Hockeytown Cafe Blaze Showed Potential Risk In Fire Department Cuts
The drama and potential danger behind the cutbacks in the Detroit Fire Department played out this week in the fire that has temporarily closed the Hockeytown Café.
The rigs that responded to the fire at one of downtown’s most popular entertainment spots came from distant locations because units that are stationed nearby were either busy at other fires, or closed.
No one was injured in the fire, which took place Tuesday night when the café was not open. But fire union officials said Wednesday the incident demonstrated their contention that the cutbacks ordered by the Bing administration are too severe, and jeopardize the safety of residents and visitors.
In fact, in a noteworthy coincidence, the Hockeytown blaze broke out just hours after the Detroit Fire Fighters Association had filed a lawsuit against the city, asking a Wayne County Circuit Court judge for a permanent injunction against the cutbacks, which eliminated nearly half of the department’s fire rigs on some days.
“Simply put, city residents and fire fighters, in particular, are at great risk because of this city decision,” the lawsuit charges.
On Tuesday, the Tigers were out of town, and downtown was quiet. The café was closed when the fire broke out in the kitchen around 10 p.m. On many nights when downtown is bustling, the café’s multiple floors and rooms are filled with patrons who are drinking, dancing and looking over the extensive hockey memorabilia.
In contrast to downtown, the fire department was busy at 10 p.m. Tuesday. Units from central Detroit were battling a stubborn, two-alarm fire in an abandoned apartment building at Byron and Webb. Engine 1, which is located on Montcalm, around the corner from the café, was at another westside fire.
Seven weeks ago, before the cutbacks, there were other three other rigs –-- engines 5, 10 and 8—stationed near Hockeytown, but they are now closed.
So to battle the Hockeytown fire, the department had to reach all the way to the City Airport neighborhood for one engine. It is seven miles away.
The rescue squad arrived from the area south of the Poletown plant, nearly five miles away.
Another engine came from Rohns and E. Warren, 7.5 miles distant. The two closest rigs that responded are stationed at Mt. Elliott and E. Lafayette, next to Elmwood Cemetery, a three-mile drive from downtown.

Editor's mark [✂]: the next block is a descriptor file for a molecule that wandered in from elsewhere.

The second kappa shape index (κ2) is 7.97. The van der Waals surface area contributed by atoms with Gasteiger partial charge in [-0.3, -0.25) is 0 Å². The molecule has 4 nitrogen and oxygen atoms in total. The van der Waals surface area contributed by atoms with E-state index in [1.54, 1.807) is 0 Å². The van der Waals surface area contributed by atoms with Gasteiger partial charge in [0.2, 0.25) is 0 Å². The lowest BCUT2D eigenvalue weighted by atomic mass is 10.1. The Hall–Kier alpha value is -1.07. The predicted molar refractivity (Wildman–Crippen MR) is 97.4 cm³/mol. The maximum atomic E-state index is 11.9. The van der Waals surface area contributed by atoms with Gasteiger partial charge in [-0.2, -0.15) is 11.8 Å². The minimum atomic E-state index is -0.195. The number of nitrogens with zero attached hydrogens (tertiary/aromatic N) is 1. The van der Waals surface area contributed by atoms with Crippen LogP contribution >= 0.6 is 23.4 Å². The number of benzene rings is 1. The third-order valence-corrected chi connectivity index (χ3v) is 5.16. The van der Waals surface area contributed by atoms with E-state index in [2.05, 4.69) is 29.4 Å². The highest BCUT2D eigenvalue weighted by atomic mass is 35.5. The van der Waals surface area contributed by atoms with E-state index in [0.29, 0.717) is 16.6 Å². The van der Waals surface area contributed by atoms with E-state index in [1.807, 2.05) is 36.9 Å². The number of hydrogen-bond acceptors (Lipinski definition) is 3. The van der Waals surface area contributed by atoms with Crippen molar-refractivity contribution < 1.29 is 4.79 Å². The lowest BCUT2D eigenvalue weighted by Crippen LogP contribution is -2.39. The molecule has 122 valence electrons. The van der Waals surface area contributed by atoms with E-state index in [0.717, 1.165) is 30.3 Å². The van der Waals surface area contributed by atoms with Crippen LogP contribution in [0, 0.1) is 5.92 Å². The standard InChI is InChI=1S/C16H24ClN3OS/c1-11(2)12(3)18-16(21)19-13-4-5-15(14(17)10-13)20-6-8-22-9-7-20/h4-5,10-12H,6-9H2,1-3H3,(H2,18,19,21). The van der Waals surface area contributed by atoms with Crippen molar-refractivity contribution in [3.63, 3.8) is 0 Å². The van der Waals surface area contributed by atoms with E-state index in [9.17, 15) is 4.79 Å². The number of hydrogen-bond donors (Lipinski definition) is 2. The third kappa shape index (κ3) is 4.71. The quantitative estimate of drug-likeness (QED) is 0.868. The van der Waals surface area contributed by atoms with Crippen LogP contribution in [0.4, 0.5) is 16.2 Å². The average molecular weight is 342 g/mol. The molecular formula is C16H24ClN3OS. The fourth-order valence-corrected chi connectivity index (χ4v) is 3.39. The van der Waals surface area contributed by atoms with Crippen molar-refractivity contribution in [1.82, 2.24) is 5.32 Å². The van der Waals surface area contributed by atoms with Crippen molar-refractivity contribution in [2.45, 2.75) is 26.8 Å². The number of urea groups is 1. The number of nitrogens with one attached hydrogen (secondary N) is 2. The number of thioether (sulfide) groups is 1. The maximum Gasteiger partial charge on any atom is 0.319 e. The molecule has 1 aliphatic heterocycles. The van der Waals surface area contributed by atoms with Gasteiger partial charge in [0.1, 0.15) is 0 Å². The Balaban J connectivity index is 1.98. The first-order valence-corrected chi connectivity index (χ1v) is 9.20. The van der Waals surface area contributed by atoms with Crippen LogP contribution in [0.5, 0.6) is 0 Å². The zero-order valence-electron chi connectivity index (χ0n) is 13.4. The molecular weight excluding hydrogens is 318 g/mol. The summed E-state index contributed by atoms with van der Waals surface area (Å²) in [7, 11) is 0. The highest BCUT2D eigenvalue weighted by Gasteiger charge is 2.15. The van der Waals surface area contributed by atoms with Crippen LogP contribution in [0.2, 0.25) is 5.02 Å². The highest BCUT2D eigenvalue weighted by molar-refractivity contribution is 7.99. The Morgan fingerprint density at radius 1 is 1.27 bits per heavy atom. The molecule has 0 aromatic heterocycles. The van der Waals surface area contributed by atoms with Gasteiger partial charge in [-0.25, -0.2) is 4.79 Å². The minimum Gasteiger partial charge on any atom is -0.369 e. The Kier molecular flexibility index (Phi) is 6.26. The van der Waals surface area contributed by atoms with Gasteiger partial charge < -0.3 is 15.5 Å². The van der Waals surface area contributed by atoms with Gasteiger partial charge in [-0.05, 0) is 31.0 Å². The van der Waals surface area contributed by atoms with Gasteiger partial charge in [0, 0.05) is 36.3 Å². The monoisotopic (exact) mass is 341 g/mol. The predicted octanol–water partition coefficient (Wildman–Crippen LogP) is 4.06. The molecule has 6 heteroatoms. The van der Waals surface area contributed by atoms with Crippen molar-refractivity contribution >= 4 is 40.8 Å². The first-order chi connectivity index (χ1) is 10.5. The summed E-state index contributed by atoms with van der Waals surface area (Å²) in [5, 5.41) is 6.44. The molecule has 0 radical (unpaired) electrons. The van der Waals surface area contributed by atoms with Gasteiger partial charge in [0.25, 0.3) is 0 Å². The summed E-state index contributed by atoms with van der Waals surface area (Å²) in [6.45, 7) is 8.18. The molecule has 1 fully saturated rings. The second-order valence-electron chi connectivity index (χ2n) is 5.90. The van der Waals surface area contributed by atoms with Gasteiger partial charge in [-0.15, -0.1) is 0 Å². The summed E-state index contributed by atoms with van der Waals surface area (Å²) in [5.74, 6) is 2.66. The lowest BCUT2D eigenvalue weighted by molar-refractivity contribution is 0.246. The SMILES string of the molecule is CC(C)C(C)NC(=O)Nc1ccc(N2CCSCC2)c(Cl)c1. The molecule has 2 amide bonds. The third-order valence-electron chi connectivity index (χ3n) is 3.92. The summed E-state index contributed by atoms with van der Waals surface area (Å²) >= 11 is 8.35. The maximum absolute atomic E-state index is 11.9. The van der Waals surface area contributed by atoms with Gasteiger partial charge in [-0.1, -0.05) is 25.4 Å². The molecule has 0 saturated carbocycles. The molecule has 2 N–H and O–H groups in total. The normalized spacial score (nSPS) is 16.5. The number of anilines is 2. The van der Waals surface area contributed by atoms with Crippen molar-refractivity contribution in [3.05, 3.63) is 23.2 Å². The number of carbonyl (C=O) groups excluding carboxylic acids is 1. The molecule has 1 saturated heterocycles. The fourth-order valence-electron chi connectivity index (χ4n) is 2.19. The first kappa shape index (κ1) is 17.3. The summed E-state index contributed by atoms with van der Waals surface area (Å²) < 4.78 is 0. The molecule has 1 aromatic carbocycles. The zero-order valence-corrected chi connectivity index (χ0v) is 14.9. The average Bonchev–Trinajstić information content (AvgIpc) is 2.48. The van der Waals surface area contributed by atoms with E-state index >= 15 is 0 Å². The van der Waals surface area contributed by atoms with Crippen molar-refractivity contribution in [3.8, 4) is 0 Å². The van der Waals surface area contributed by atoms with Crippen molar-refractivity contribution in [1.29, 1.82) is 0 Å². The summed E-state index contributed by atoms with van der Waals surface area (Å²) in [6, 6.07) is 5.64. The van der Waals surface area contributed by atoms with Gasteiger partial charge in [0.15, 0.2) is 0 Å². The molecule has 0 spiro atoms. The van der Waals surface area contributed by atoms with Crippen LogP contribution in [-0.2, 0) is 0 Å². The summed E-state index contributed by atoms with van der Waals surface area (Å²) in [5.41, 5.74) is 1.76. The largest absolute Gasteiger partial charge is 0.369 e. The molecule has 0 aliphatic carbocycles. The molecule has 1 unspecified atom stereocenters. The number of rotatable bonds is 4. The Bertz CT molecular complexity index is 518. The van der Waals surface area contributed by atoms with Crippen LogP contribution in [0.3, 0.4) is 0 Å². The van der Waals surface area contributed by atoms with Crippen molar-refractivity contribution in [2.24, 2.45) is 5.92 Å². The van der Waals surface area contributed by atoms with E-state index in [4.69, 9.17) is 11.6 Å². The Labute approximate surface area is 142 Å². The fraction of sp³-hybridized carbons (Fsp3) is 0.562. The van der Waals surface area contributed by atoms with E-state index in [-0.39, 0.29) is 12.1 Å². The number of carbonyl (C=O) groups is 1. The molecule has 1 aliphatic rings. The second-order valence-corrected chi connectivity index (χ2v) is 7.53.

Dan McNamara, president of the fire union, said a response from such distant units for a fire at Hockeytown when it is jammed with customers could be a catastrophe. He said Mike Ilitch, whose company runs the café, and fellow downtown moguls Peter Karmanos Jr. and Dan Gilbert need to understand what is at stake with the fire department cuts.
“Even when the place was closed, if it wasn’t for the quick and professional work of the crews that were there, this could have been a disaster."
He added: “Downtown is the zone the department is supposed to protect the best, even with the cutbacks, and they can’t even do that.” McNamara said.
Bing spokeswoman Naomi Patton said the administration does not comment on pending litigation. Fire Commissioner Donald Austin said with the permission of the mayor’s office, he would talk about the cutbacks in general, but that permission was not available Wednesday night.
The fire department cutbacks are the result of the city financial crisis that has slashed spending in every department as the Bing administration works with the state on the consent agreement that is designed to stabilize city finances.
In the new fiscal year, fire department's overall budget was cut by $23.5 million, to $160 million.
Commissioner Austin said last month that because of the cuts, he can no longer call in up to 70 fire fighters on overtime to staff the number of rigs the department previously activated every day.
“We’re trying to do the best we can, within the budget restraints, Austin said.
Before the cuts, the department had 66 rigs officially active, but officials would “brown out” several units every day for manpower and budget reasons. This past Saturday, McNamara said the department had 38 units in service. The number changes daily.
In its lawsuit, the fire union said in two recent fires, three handicapped residents died in homes located near closed engine companies. In another fire, two physically disabled people were injured in a similar situation.
While it is impossible to prove those victims would have been saved if the nearby units had been operating, the tragedies put the cutbacks in sharp relief.
Despite the city’s population loss over the past 60 years, Detroit proportionally has one of the busiest departments in the nation, largely because of the numerous arson fires and frequent fires in the city vast number of abandoned buildings. The city has an average of 35 fires every day.
In the interview last month, Austin admitted it would be difficult to know every day precisely how many units to activate because of the unpredictable way fire break out.
At a community meeting July 10, Austin told citizens he accepted the reality that the department must live within the city’s means, and he pledged to do the best he could with the money available.
He also admitted, in a comment notable for its candor, that “I go to bed every night praying I don’t wake up to a disaster.”
The fire union used that quote at the top of the lawsuit it filed Tuesday.